Philippines succumbs to demand of Red Cross kidnappers
The Philippines succumbed on Saturday to the demand of Muslim militants holding captive three International Committee of the Red Cross (ICRC) personnel and agreed to pull out troops near the area where hostages were being held, reported dpa.
The Abu Sayyaf rebels have given the government until the end of the month to pull out troops surrounding the redoubt in Indanan town on Jolo island, 1,000 kilometres south of Manila, or said they would behead one of the hostages.
Interior Secretary Ronaldo Puno admitted that pulling back the troops was a "difficult decision" and not all members of the committee handling the hostage crisis agreed to it.
"We are giving them a breathing space where they [the Abu Sayyaf rebels] feel safe to negotiate," he said at a press briefing in the southern city of Zamboanga, 875 kilometres south of Manila.
"I think we are more than bending over backwards in order that the kidnappers will not feel threatened," Puno added.
Puno said the withdrawal of the troops would start immediately.
Governor Abdusakur Tan, head of the committee handling the hostage crisis, admitted he was not amenable to the pullout but said the move was necessary to ensure the continued safety of the hostages.
"For the sake of ICRC safety, we have to give in," he said.
Earlier on Friday, Puno said the government was firm in its decision not to pull out troops from the area.
He warned that such a move could lead to an escalation of crime and eruption of violence in many parts of Jolo if the government gives in to the "unreasonable" demands of the rebels.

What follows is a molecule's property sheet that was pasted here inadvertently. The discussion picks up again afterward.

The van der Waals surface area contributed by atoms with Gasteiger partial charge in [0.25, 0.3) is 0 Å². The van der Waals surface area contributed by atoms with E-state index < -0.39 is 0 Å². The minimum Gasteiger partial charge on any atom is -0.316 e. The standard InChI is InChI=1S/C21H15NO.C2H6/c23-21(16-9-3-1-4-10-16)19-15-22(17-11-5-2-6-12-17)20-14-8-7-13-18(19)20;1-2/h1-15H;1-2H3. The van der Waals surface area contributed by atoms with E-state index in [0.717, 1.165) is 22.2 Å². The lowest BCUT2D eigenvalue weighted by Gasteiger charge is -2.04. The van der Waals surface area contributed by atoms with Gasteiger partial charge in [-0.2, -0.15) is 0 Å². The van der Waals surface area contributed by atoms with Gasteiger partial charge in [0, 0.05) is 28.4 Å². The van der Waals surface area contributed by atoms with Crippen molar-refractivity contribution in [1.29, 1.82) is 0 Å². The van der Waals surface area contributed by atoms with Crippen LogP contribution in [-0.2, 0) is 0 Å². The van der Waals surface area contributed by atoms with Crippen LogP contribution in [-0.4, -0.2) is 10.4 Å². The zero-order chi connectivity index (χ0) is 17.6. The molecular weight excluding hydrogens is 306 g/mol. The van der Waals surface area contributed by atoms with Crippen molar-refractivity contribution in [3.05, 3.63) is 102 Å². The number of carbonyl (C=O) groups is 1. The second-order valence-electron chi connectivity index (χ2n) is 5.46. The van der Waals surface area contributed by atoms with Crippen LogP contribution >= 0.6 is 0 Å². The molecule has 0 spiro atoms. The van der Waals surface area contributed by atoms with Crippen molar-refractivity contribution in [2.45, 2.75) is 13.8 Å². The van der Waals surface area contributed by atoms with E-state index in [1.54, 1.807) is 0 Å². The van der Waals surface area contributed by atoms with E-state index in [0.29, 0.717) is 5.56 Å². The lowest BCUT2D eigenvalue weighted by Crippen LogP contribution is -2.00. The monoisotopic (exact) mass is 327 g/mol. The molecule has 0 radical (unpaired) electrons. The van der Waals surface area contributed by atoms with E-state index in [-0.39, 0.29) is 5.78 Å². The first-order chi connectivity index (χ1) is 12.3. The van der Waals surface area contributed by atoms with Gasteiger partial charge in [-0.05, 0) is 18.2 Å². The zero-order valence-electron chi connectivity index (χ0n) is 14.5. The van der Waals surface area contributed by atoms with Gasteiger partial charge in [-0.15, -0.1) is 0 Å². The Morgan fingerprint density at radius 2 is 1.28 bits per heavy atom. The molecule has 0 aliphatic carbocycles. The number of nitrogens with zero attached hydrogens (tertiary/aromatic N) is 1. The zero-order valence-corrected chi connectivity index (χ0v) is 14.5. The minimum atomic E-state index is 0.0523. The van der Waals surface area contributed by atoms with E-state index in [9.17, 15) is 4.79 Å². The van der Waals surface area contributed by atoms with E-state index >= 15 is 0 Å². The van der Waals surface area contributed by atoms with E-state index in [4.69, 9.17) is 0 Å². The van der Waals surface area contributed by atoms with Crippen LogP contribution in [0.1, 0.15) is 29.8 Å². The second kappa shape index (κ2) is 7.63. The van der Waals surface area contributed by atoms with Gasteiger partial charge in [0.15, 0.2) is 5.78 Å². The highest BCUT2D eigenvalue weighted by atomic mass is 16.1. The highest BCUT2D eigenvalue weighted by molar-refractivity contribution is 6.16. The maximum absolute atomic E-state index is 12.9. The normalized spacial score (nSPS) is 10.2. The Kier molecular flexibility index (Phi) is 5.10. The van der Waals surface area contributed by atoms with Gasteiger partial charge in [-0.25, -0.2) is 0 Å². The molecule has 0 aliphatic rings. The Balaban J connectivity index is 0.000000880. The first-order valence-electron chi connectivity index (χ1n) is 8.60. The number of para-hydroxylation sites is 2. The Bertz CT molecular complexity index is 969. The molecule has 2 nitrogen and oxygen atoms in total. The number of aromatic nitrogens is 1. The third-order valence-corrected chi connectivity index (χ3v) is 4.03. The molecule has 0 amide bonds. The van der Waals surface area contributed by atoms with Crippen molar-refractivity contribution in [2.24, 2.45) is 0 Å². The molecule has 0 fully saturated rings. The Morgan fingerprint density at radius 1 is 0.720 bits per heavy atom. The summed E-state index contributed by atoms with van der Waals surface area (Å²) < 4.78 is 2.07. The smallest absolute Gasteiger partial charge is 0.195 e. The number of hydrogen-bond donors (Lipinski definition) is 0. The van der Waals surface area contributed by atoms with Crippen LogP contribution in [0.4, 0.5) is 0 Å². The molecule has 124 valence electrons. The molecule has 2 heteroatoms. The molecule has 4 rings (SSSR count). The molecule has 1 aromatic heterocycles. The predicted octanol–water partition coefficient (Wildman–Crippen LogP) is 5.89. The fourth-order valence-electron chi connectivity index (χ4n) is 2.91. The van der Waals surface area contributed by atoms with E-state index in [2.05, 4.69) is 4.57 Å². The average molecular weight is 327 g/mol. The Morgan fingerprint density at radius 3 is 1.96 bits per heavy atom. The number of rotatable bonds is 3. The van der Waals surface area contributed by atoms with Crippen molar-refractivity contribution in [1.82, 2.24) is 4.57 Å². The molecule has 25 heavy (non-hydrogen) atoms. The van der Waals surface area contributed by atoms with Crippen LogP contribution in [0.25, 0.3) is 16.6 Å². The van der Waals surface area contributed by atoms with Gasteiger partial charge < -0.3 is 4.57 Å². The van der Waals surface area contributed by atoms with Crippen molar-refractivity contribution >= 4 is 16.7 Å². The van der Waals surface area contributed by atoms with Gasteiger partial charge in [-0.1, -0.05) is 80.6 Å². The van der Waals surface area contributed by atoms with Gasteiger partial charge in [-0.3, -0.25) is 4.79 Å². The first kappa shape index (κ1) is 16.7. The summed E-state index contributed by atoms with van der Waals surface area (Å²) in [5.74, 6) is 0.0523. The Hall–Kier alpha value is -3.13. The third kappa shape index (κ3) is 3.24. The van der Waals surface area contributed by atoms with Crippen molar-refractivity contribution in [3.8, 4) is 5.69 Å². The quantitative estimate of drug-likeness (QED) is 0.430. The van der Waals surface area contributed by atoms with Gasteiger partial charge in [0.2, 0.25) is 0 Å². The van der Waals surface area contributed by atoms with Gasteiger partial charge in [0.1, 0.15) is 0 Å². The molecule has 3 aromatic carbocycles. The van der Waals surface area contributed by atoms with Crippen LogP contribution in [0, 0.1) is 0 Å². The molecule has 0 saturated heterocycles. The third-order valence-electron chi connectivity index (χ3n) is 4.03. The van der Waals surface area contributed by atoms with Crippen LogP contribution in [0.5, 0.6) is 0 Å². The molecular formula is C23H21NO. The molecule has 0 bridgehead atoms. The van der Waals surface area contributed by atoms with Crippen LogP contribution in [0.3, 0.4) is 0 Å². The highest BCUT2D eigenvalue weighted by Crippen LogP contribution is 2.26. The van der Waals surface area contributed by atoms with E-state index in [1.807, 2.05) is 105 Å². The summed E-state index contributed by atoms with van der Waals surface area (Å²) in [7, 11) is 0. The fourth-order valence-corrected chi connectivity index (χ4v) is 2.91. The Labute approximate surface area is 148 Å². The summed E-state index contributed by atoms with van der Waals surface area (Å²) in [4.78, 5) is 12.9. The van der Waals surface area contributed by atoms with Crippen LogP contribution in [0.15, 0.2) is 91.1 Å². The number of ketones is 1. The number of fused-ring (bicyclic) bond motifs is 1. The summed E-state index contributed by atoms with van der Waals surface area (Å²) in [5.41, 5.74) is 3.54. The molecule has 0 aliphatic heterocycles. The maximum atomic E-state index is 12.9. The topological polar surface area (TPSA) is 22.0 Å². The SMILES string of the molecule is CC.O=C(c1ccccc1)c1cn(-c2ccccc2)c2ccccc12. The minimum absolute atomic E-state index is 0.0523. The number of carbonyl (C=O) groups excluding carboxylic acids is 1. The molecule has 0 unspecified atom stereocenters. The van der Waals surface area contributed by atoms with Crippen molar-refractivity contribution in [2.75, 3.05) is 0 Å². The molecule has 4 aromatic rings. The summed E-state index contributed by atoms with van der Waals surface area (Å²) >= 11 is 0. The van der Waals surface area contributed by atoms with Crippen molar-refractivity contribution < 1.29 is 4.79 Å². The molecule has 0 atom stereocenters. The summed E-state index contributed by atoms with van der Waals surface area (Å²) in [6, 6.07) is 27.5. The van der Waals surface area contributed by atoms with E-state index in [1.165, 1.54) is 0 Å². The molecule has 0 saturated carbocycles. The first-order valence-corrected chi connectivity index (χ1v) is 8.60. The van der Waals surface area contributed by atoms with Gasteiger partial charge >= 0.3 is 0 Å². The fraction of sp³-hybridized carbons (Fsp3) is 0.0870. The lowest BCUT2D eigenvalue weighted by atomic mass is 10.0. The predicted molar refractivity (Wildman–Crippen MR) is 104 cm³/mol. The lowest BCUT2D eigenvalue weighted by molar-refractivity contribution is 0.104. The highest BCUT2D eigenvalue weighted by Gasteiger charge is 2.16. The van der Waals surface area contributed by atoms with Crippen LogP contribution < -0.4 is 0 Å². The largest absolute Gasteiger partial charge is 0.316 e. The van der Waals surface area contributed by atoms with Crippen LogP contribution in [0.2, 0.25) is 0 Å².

Later on Friday, ICRC president Jakob Kellenberger made a rare appeal to the Philippine government to consider the demands of the abductors regarding the repositioning of troops.
The hostages - Swiss Andreas Notter, Italian Eugenio Vagni and Filipino Mary Jean Lacaba - were abducted January 15 after visiting the Jolo provincial jail to oversee a water and sanitation project there.
Last week, clashes erupted between the Abu Sayyaf and marines encircling the kidnappers, killing three government troops and six guerrillas.
Abu Sayyaf leader Albader Parad threatened to behead one of the hostages if the military continued its offensive or launched a rescue. He also promised to free one of the Red Cross workers if the troops moved away from their encampment.
While the military repositioned its forces, the rebels did not free a hostage and demanded a larger pullout.
The new threat to behead a captive was issued Monday as the military refused to move further away and blocked food and supplies.
The Abu Sayyaf has been blamed for some of the worst terrorist attacks and high-profile kidnappings in the Philippines. In the past, the rebels have beheaded hostages, such as an American tourist in 2001, when the government refused to give in to their demands.